Sunday, July 29, 2007

Lex Orandi, Lex Credendi

Yesterday I had a conversation with a friend about centering prayer and how popular it is becoming among Christians today. (I'm not a fan, if you're interested.)
     I was not thrilled today, therefore, when a new priest in our parish began talking about prayer and said, in a nutshell, that how we pray is unimportant - whether as a Buddhist, Hindu, Muslim, Jew, Christian, etc. - but only that we pray.
     He said the catholicity of the "Our Father" teaches us that we're all God's children and that God just wants us to pray - however we please. (If you feel like praying to Kali, pray to Kali?) What's important is that it comes from the heart.
     And then, after the homily, we rose and said together, "I believe in one, holy, catholic, and apostolic Church. I acknowledge one Baptism for the forgiveness of sins."
     (We pray "Our Father" because we have been united to Christ, because we are His body and therefore may pray with Him, "Our Father.")
     And then the priest caps it off by saying, "Accept it or not, but that is Catholic teaching."
     I am frustrated.
     It is difficult to hang on to peace and participate in the Mass - to receive Christ in the Eucharist - after a homily that is so ... incoherent.
     I covet your prayers and suggestions.
     Lex orandi, lex credendi - How we pray is how we believe. That's the teaching of the Church. How we pray matters. Prayer is theology.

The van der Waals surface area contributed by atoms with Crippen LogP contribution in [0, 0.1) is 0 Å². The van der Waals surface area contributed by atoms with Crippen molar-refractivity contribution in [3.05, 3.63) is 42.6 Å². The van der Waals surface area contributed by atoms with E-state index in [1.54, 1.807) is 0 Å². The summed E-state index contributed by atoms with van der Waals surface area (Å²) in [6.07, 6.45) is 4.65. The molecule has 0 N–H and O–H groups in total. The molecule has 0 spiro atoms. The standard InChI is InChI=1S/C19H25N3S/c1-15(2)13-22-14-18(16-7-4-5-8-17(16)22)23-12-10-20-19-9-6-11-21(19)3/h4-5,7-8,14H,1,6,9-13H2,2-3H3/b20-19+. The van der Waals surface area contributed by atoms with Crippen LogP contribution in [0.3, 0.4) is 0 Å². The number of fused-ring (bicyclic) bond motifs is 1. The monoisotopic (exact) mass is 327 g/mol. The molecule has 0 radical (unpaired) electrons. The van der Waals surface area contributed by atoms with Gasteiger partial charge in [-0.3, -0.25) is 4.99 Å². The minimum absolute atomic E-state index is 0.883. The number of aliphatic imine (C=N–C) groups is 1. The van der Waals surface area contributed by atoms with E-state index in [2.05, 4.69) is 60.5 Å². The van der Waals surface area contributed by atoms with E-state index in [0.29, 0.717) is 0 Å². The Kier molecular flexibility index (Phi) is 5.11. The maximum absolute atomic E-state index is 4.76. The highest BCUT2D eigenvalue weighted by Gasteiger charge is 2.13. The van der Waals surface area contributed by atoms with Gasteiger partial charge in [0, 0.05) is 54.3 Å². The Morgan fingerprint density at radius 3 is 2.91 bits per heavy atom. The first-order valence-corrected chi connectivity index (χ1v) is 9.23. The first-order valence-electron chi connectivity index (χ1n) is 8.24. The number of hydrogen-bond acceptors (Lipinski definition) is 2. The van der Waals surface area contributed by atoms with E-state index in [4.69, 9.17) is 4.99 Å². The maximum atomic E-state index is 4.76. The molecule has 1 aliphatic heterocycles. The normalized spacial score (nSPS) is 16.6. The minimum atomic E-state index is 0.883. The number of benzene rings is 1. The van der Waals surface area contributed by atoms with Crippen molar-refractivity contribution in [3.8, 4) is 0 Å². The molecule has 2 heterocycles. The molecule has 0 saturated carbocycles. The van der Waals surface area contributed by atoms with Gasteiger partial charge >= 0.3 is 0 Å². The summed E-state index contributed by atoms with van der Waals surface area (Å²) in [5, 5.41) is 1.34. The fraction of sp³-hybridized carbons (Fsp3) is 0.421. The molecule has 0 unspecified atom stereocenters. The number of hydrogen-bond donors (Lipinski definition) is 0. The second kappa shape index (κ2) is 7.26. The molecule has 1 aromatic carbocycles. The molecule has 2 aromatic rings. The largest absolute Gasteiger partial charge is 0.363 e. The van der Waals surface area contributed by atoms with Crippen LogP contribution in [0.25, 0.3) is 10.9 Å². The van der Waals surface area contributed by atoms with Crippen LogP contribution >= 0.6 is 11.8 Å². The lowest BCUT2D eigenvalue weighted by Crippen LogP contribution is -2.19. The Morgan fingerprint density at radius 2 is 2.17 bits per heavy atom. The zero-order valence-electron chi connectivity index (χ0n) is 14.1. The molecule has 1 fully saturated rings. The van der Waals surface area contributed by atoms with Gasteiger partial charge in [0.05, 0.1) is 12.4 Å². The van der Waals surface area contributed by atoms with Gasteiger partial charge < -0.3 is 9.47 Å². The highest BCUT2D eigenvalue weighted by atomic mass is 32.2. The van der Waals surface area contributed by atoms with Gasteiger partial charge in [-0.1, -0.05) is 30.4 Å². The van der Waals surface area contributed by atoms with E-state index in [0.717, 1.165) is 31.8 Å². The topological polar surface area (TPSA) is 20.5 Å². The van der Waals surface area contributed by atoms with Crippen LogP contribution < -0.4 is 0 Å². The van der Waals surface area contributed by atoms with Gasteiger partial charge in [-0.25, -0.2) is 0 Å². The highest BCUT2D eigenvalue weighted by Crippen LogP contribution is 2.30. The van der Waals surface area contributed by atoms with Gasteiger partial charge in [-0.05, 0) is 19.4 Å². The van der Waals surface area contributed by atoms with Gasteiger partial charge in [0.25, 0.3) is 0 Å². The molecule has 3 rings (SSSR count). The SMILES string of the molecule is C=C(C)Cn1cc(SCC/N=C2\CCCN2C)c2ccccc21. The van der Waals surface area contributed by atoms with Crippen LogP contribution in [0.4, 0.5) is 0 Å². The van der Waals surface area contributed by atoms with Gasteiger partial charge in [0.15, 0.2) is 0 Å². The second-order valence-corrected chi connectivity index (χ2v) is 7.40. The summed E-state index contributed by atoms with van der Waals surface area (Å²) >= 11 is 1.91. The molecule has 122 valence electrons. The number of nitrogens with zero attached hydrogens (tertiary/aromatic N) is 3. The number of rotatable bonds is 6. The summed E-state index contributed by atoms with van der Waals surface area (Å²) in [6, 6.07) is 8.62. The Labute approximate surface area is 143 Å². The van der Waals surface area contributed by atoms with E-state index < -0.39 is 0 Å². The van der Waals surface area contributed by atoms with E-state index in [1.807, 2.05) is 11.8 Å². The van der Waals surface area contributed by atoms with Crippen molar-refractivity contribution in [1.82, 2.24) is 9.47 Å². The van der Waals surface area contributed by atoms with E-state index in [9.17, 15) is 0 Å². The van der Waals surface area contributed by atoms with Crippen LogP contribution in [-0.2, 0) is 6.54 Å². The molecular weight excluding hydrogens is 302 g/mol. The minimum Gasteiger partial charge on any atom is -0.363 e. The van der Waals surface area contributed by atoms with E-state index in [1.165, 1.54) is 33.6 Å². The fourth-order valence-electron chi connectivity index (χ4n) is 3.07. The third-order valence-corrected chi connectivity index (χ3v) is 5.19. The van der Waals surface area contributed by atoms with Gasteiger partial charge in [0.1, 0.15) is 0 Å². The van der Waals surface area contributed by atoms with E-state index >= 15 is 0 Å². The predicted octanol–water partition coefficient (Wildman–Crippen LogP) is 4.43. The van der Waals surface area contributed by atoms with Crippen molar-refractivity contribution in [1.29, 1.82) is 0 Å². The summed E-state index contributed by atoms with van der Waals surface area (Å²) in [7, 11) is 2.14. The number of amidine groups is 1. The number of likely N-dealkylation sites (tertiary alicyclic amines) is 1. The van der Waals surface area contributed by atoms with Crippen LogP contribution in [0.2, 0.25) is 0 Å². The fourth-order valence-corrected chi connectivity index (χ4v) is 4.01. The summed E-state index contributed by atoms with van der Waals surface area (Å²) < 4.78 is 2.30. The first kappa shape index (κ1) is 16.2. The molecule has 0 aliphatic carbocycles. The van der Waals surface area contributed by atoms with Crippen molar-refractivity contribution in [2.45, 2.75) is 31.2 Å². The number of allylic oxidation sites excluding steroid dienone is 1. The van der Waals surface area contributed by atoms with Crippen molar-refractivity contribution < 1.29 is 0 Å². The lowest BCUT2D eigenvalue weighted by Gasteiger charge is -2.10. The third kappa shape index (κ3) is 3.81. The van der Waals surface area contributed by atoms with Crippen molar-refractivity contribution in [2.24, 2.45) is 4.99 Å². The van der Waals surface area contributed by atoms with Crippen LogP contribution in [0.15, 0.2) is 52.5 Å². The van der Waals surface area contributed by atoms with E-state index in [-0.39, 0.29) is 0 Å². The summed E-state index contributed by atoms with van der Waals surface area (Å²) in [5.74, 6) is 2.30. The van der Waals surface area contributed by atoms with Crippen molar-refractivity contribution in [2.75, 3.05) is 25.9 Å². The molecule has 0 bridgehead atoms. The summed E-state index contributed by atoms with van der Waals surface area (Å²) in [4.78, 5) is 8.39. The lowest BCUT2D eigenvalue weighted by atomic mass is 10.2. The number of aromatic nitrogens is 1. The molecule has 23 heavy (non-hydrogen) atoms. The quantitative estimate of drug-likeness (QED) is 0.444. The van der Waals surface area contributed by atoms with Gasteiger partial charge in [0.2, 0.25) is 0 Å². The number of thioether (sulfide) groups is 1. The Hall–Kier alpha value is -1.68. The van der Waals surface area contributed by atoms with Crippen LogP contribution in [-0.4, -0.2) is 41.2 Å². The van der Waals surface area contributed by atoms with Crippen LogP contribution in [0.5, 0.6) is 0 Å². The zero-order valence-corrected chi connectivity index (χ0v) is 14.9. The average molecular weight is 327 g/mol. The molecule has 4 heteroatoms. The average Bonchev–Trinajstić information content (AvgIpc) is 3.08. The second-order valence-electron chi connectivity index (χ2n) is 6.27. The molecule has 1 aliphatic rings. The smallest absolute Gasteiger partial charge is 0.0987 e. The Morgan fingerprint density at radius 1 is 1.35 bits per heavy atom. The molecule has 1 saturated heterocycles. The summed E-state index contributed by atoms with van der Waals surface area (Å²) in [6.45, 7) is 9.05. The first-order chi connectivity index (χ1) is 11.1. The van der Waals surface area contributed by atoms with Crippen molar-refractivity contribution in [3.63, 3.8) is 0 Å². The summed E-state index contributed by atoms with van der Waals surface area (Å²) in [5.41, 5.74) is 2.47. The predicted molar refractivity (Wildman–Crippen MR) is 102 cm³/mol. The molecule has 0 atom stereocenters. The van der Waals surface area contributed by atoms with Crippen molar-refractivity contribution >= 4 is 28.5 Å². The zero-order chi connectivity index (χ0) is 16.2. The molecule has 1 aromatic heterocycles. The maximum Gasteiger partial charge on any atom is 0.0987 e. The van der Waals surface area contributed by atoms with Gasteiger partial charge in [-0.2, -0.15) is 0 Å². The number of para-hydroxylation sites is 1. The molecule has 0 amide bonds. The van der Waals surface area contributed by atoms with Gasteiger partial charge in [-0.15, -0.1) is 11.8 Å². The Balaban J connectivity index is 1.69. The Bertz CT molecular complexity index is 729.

Section 1124 of the Catechism says: "The Church's faith precedes the faith of the believer who is invited to adhere to it."

12 comments:

Deep Furrows said...

I don't know that this will help, but sometimes I've resorted to praying a mantra (sorry, couldn't resist) while listening to the homily: This is my beloved Son; listen to Him.

I've prayed this firstly for myself, so that I can listen to Christ without being totally distracted by the opinions of the priest of myself. Secondly, I offer it for the priest in his mission to preach the Gospel to the people.

I have two great priests at my parish now, but a few weeks ago I heard a homily that saddened me because the priest sounded weary and defeated. What can we do but pray for Christ's priests?
~Fred

Deep Furrows said...

to clarify, the homily that saddened me was a priest I don't know at another parish near me.

paul said...

Scott,

Couldn't you make an appt to meet with the priest and discuss the homily - sharing with him what you understood him to say & giving him a chance to clarify or restate things?

He might appreciate the opportunity for dialogue.

truevyne said...

Scott,
I understand your hesitantcy to give yourself to the rest of the liturgy after a homily like that. I do the same when I'm hearing the "It's all good" theology- I hold some of myself back to stay true to Christ. I don't know any other way.
As for centering prayer. I am a fan as long as it centers on listening to Jesus. If you are not a fan, I'd like to hear the other ways you listen for guidance.

Scott Lyons said...

"I think you misunderstood me" was the response I received, Paul. And while I would like more of a dialogue about it myself, it is a sufficient response for me. I will pray for him in his ministry at our parish and I hope that he will pray for me.

Scott Lyons said...

Fred, thank you for the advice. I can do that - besides, with five kids it makes it difficult to hear most of the homilies anyway.

Scott Lyons said...

True, I have a lot banging around in my head about centering prayer.